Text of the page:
Monday, February 04, 2008

Finding Voices for Obama

After her win in the New Hampshire primary, a victorious Hillary Clinton told her supporters "I found my own voice."

That was before she lost her own voice to her husband as Bill pushed her to the sidelines in South Carolina to defend his legacy, and coincidentally Hillary's candidacy, with eye-bulging, finger-waving, race-baiting vehemence.

As Hillary lost her voice in South Carolina, and the primary, she also lost her right to maintain the fairy tale that she could control Bill and was a woman who could lead. A sobered Democratic Party saw a replay of the painful Billary soap opera with an out-of-control Bill and weren't entertained.

Now other voices are rising to drown out Hillary's faux voice.... "Michelle, Maria, Caroline and Oprah on the Hustings in California" (NYTimes).... in support of Barack Obama.

Even though the NY Times endorsed Hillary, Times editor Andrew Rosenthal had a cautionary tale to tell. In California's U.C.L.A. basketball arena "four extraordinary women put on the best campaign rally I've seen in 20 years of covering presidential politics."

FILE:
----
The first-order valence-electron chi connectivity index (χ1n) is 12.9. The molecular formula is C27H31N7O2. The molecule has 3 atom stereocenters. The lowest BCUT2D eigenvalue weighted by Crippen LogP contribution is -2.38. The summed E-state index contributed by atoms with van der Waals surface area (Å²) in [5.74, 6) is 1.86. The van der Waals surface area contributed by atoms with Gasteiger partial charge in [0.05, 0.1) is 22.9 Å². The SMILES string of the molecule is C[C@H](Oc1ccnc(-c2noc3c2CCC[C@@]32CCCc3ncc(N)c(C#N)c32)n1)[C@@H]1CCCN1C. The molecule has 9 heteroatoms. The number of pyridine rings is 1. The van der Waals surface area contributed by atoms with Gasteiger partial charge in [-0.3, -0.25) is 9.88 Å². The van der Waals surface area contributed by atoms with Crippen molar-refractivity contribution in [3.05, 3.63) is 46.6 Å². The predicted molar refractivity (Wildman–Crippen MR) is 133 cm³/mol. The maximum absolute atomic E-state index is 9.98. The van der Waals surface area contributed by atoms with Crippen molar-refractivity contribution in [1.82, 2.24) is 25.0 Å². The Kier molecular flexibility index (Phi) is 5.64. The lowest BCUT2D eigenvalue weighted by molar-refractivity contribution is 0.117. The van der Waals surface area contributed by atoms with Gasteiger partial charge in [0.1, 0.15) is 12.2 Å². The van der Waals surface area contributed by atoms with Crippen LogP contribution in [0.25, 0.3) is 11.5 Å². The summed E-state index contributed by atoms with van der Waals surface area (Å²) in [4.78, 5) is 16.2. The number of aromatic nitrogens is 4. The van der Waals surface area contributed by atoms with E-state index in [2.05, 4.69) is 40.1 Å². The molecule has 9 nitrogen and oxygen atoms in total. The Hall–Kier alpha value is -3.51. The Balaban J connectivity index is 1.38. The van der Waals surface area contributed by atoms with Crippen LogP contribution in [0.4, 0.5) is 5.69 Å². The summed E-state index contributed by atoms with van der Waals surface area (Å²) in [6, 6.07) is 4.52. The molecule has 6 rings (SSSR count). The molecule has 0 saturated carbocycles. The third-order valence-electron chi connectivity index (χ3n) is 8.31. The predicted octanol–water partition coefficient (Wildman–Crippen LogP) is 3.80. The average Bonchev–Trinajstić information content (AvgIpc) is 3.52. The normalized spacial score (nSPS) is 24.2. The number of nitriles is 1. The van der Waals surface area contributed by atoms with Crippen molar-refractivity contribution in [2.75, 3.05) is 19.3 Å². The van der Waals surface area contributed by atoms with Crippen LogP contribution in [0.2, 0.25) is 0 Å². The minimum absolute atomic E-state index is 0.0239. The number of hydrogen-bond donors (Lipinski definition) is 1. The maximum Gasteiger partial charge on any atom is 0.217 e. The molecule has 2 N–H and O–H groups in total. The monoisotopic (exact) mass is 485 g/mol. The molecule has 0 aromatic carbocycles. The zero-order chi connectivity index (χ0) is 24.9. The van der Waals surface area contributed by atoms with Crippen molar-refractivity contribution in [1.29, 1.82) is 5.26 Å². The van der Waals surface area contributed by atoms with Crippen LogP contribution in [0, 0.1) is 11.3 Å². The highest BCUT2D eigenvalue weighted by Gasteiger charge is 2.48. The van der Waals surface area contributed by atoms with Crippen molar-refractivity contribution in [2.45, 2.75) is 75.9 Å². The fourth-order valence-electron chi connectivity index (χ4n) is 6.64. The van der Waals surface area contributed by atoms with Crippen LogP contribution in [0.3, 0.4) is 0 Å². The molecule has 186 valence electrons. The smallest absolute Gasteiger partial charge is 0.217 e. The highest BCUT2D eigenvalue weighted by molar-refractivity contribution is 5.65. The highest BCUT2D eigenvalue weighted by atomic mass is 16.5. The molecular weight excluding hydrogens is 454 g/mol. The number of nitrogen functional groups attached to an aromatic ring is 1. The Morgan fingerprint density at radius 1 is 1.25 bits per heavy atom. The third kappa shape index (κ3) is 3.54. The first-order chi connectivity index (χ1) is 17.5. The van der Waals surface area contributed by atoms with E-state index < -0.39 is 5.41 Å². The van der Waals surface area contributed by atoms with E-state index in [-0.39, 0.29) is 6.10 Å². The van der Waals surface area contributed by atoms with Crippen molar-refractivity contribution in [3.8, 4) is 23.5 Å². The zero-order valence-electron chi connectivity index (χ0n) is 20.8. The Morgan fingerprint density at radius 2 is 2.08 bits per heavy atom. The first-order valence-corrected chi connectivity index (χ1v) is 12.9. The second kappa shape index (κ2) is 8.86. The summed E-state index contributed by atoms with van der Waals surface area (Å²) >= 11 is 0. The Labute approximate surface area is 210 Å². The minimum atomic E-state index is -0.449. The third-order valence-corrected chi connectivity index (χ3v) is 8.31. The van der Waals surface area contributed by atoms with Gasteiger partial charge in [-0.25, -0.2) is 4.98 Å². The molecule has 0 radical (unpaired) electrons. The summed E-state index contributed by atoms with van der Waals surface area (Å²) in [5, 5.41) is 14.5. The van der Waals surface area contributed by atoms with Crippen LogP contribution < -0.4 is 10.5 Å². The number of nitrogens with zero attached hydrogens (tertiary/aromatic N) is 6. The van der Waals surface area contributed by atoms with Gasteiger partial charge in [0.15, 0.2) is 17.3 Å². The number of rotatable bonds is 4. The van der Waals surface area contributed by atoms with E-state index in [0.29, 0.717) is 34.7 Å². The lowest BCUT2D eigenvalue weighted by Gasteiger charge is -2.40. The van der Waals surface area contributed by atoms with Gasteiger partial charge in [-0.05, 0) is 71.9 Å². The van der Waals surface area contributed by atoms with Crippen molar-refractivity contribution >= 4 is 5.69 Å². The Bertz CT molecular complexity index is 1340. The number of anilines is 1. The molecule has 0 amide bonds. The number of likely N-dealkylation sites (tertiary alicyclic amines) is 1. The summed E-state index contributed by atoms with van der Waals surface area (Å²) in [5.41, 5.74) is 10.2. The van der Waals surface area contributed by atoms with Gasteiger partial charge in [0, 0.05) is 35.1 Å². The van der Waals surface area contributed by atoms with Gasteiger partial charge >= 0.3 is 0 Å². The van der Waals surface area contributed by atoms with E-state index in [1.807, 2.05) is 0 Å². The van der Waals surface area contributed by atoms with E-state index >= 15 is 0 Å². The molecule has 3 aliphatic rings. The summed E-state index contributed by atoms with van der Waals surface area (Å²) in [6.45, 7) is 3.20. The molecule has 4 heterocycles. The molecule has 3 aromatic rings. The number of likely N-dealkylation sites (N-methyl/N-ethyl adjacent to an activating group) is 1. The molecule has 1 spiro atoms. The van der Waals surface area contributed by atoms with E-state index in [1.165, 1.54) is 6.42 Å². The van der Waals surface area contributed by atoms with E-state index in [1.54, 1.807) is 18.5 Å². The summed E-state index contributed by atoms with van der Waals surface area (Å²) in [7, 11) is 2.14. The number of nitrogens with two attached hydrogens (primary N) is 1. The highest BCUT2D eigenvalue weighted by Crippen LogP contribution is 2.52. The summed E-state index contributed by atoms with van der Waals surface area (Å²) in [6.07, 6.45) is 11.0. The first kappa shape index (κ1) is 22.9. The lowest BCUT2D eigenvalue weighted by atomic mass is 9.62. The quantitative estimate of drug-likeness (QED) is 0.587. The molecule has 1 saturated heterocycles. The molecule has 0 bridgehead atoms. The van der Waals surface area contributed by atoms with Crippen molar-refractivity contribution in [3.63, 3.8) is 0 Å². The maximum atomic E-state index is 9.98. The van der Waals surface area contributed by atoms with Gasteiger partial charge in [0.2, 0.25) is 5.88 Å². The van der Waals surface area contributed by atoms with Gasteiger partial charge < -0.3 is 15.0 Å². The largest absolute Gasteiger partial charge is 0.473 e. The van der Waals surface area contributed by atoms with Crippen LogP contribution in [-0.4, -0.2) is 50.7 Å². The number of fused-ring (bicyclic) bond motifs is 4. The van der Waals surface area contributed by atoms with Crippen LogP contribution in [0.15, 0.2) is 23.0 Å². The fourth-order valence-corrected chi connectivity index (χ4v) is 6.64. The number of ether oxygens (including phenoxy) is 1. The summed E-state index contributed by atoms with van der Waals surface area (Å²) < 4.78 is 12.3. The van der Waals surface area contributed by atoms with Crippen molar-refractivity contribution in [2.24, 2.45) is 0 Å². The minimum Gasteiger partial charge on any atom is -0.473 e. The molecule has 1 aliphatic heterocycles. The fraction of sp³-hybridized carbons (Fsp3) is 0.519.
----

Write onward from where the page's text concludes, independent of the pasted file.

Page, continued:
Caroline Kennedy, who brought along her uncle Sen. Ted Kennedy, delivered the message.... "step out of your lives and into this moment in history".... before introducing the surprise Obama supporter of the evening, Maria Shriver, the wife of Republican governor Arnold Schwarzenegger who recently endorsed GOP candidate John McCain.

Oprah Winfrey urged the excited young crowd to see this campaign, with the two front runners, a woman and a black man, as a moment when they "are free from the constraints of gender and race".... to support the best candidate.

But, even with all of this star power, the person who stole the show was Michelle Obama who found her voice... "she was intellectually powerful, even fierce at times, in making her political arguments.... she also allowed herself to offer the full-throated praise of her husband that she avoided in earlier stages of the campaign. She spoke about his character, about his ability to lead, and aimed squarely at the criticism that his resume is too thin."

Michelle spoke about Obama's time in the Illinois State Legislature as better than "serving in Congress or as governor because it made him understand the impact that federal laws have on ordinary Americans."

In the end, it's these ordinary Americans who must find their voices.... "yes we can!"

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